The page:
You know, if I didn’t know you were a house, I’d think you were the Wizard of Oz.

SUMMERHOUSE: And If I only had a mouth, I would smile.

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At that very moment, the house had to excuse itself. It felt someone scribbling on its bedroom wall.  The new little girl living inside was probably up to no good. So, as I left the house behind, I thought about where I’d like to go next and share a story.  I closed my eyes, clicked my heels together and recited to myself, “There’s no place like Rome.  There’s no place like Rome.”

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CONVERSATION WITH…An Older Shower Cap Who Started A New Relationship

As I grow older, I tend to isolate myself.  I feel safer in my own world or sticking with people I already know.  However, since I’m traveling Over the Hill on the Yellow Brick Road to find where I belong these days, I feel obligated to push myself beyond my comfort zone. So, this morning I started a conversation with a shower cap.   It was awkward at first.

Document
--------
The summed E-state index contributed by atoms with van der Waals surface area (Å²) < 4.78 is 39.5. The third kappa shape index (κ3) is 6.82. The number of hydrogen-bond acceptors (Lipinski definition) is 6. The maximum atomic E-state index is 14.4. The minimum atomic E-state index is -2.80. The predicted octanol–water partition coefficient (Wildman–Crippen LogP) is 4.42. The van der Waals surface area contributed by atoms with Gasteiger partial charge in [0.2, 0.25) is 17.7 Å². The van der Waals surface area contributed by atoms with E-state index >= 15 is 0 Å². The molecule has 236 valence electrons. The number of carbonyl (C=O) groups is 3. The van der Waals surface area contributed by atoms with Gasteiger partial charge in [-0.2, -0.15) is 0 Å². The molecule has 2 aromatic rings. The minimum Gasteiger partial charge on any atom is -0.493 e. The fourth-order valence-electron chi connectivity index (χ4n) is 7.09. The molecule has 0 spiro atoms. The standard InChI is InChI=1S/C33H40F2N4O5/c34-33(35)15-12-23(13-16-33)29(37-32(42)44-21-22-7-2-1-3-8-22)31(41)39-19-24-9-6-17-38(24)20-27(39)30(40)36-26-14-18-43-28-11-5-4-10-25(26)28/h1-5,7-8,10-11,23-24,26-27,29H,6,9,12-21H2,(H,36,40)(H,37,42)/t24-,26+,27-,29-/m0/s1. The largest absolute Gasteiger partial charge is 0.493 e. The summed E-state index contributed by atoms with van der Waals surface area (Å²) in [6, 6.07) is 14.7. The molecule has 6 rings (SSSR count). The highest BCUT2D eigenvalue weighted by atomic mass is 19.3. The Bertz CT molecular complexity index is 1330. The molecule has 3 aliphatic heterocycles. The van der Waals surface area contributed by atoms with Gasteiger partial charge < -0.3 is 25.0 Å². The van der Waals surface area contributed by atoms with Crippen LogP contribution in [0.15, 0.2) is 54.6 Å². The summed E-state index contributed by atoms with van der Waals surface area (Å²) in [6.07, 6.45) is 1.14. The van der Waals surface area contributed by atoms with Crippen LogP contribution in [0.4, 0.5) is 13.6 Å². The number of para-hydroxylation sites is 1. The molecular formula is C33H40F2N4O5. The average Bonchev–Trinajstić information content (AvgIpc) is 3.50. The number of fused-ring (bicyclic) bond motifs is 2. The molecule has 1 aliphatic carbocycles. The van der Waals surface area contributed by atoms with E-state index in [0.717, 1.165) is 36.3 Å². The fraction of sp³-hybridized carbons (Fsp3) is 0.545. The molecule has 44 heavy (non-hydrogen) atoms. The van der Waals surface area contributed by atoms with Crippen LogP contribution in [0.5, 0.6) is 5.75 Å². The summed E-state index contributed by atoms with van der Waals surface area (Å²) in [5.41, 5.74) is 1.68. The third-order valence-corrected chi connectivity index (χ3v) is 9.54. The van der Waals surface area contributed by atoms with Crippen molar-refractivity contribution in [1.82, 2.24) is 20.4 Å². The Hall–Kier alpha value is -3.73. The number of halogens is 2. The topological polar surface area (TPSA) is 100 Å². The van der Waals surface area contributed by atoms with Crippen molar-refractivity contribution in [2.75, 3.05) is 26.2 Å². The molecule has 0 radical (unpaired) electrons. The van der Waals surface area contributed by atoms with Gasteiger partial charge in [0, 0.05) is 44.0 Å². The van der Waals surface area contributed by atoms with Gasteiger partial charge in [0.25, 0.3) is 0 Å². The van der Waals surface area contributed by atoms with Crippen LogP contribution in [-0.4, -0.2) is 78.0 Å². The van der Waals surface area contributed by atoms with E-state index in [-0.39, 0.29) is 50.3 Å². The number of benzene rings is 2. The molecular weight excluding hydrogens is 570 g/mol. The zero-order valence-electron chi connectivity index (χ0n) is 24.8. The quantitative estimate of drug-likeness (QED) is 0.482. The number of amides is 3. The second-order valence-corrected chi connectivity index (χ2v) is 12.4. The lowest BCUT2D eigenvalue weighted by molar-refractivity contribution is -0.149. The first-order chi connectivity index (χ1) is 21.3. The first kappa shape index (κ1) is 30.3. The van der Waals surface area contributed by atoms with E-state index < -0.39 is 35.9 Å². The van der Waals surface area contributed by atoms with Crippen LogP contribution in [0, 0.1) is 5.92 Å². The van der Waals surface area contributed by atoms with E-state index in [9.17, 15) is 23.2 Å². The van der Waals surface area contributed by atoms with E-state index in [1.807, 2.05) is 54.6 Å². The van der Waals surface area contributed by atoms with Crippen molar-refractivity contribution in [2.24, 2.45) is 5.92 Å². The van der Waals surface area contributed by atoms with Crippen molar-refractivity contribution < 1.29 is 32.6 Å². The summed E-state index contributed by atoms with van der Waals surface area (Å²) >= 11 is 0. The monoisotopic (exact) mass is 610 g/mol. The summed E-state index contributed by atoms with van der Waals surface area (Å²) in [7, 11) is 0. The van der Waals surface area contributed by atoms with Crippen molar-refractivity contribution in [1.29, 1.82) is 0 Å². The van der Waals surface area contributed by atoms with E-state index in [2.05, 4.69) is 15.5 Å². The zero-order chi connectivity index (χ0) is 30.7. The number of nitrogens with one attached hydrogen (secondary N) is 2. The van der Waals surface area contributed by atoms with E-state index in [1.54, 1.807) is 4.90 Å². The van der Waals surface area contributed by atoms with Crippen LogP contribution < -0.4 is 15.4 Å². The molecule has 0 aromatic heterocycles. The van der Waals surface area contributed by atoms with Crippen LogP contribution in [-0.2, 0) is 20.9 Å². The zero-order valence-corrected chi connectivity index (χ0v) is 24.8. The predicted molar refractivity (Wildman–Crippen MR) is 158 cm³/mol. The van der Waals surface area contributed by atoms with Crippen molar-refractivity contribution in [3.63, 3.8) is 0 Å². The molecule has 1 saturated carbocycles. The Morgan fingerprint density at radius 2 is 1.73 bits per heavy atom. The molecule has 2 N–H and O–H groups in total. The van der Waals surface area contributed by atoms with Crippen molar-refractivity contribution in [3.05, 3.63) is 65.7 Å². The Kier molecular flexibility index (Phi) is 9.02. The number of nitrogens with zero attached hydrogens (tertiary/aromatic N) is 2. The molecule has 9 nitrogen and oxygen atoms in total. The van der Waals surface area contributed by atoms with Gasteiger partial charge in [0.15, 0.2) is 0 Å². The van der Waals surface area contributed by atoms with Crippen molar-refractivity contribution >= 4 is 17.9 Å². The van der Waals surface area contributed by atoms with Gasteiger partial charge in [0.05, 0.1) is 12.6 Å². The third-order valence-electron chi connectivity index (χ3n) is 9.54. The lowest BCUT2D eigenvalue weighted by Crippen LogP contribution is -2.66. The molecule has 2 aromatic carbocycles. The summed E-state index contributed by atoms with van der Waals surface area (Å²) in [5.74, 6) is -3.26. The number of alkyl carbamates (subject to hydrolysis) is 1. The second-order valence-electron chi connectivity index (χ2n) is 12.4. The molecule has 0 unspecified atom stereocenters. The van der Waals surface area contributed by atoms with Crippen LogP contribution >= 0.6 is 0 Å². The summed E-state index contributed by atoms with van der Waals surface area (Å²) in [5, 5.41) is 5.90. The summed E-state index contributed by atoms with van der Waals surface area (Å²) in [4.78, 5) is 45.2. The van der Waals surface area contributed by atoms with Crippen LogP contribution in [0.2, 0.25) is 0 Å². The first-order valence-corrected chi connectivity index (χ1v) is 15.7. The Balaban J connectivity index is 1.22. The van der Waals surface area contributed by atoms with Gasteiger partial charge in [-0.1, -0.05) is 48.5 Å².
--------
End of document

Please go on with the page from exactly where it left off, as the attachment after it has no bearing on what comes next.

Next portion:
shower cap on bed

Hey shower cap, I like your elastic.

SHOWER CAP:  Really?  I think it’s getting kind of stretched out and shabby.

Oh.  Okay. I guess my perspective is off.

SHOWER CAP:  Are you from around here?  You don’t look familiar.

I’m just visiting… looking for my smile or a new way to look at life as I get older.

SHOWER CAP:  I know what you mean.  I just made a life change, but it took a lot of soul searching. I spent a lot of time thinking about what was important to me and what I could let go of.

You mean, what’s central to your being vs. what you’d rather not deal with anymore?

SHOWER CAP:  Exactly. I realized I’m sick and tired of getting wet all the time.

That’s totally understandable.